Ceilings on a particular PRP’s liability (per incident) are imposed based on the
type of PRP — vessels (depending on size and whether hazardous substance is
carried as cargo or residue); motor vehicles, aircraft, pipelines and rolling stock; and
other facilities and incineration vessels.20 These liability limits do not apply under
certain circumstances — e.g., when the release resulted from willful misconduct
within the privity or knowledge of the PRP. Moreover, as a practical matter, the
limits have had scant application, since courts have viewed each discrete release as a
separate incident.
Stiff penalties are provided for a PRP who fails “without sufficient cause” to
comply with a section 106 or section 104 cleanup order. Such a PRP may be liable
for civil punitive damages equal to three times the costs incurred by the Fund as a
result of the PRP’s failure to act,21 in addition to those costs. Fines of up to
$25,000/day are authorized if the failure to comply “without sufficient cause” is
willful. 22
To whom is the PRP liable? A PRP’s liability for response costs is generally
to the entity, government or private, that incurred them. PRP liability for natural
resource damages is to the government entity (federal, state, or Indian tribe) with
jurisdiction over the natural resource.23 Private parties may not bring suits for natural
resource damages.
The liability standard
The liability standard in any liability scheme defines what must be part of the
complaining party’s case. In formulating that standard, the legislature makes a policy
decision: How should the interests of plaintiff and defendant be balanced? In the
Superfund Act, Congress created a very broad liability standard that seeks to promote

19 CERCLA § 107(f)(2)(C).
20 CERCLA § 107(c).
21 CERCLA § 107(c)(3).
22 CERCLA § 106(b)(1).
23 Id. The development of natural resource damages regulations under CERCLA was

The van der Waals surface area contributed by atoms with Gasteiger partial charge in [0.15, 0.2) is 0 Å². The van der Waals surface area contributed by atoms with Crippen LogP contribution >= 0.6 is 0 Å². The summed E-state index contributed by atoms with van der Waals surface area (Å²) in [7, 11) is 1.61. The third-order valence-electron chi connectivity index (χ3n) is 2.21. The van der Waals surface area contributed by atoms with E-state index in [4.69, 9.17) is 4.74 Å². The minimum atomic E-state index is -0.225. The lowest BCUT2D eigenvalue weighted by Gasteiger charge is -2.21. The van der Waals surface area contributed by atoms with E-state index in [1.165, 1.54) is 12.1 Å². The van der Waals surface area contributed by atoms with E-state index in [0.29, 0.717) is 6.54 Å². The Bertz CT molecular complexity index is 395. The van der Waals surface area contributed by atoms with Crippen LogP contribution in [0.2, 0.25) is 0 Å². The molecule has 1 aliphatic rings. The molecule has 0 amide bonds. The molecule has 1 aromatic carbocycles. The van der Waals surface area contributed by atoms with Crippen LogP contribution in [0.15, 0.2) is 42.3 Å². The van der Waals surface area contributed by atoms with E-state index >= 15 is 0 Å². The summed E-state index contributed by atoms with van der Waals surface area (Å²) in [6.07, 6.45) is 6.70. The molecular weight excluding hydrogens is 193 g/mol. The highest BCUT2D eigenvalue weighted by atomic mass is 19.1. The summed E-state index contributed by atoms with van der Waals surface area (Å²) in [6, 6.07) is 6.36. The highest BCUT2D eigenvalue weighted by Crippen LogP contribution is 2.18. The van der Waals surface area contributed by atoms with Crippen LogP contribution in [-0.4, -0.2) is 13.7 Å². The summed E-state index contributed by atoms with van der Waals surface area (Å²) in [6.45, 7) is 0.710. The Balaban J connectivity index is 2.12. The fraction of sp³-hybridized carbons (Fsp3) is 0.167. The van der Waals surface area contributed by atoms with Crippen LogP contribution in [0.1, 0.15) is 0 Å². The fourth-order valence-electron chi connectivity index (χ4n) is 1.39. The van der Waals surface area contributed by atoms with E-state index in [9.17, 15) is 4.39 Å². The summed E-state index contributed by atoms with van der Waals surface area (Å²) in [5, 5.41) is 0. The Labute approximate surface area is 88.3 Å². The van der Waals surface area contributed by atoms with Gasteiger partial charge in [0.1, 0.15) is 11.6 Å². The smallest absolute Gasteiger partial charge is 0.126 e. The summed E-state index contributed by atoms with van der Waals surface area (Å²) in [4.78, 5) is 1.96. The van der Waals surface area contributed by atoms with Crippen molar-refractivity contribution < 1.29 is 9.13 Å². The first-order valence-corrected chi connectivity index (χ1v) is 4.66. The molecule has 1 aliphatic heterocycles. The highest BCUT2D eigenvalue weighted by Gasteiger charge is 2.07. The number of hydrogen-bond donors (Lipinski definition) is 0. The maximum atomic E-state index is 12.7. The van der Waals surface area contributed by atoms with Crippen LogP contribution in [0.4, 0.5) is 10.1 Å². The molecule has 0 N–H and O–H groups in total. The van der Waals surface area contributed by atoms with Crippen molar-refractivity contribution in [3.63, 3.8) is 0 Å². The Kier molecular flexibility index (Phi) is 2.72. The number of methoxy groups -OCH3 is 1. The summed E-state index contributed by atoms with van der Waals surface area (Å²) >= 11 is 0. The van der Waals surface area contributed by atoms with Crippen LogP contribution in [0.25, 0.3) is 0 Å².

delegated to the Department of the Interior. See 43 C.F.R. part 11. Under the Oil Pollution
Act of 1990, the development of virtually identical regulations was delegated to the National
Oceanic and Atmospheric Administration.

successful recoveries by public and private parties when they incur cleanup costs, and
to encourage cleanups by the PRPs themselves.
The CERCLA liability standard has three key elements. It is —
Strict. As customarily used in the law, “strict liability”
means that a plaintiff may prevail by proving only two things: (1)
the defendant did the act of which it is accused, and (2) that act
caused the plaintiff’s injury. Importantly, the plaintiff need not
show, as it must in a negligence case, that the defendant’s
conduct was less careful than it should have been — i.e., that it
fell short of the appropriate standard of care. In effect, strict
liability makes the defendant an insurer against any injury it
causes. 24
CERCLA, in its variant of strict liability, dispenses with
certain aspects of causation as part of plaintiff’s case. Instead,
the Act attaches liability based on status categories (e.g.,
“arranger” or “transporter”) regardless of whether a particular
defendant's substance at a site can be shown to have caused the
particular release that provoked cleanup. However, the United
States is not relieved of having to show causation between the
release and the incurrence of response costs.
Joint and several. Joint and several liability is a common
law tort standard used when more than one party contributed to
the plaintiff’s injury, but there is no reasonable basis for
allocating liability among them. Under it, liability for plaintiff’s
entire injury can be imposed on any one tortfeasor, or any
combination of the aggregate. In this way, the plaintiff is made
whole expeditiously, and the burden of who should pay what
share of the total liability is shifted to the defendant(s), to resolve
on their own.
Under the Superfund Act, joint and several liability is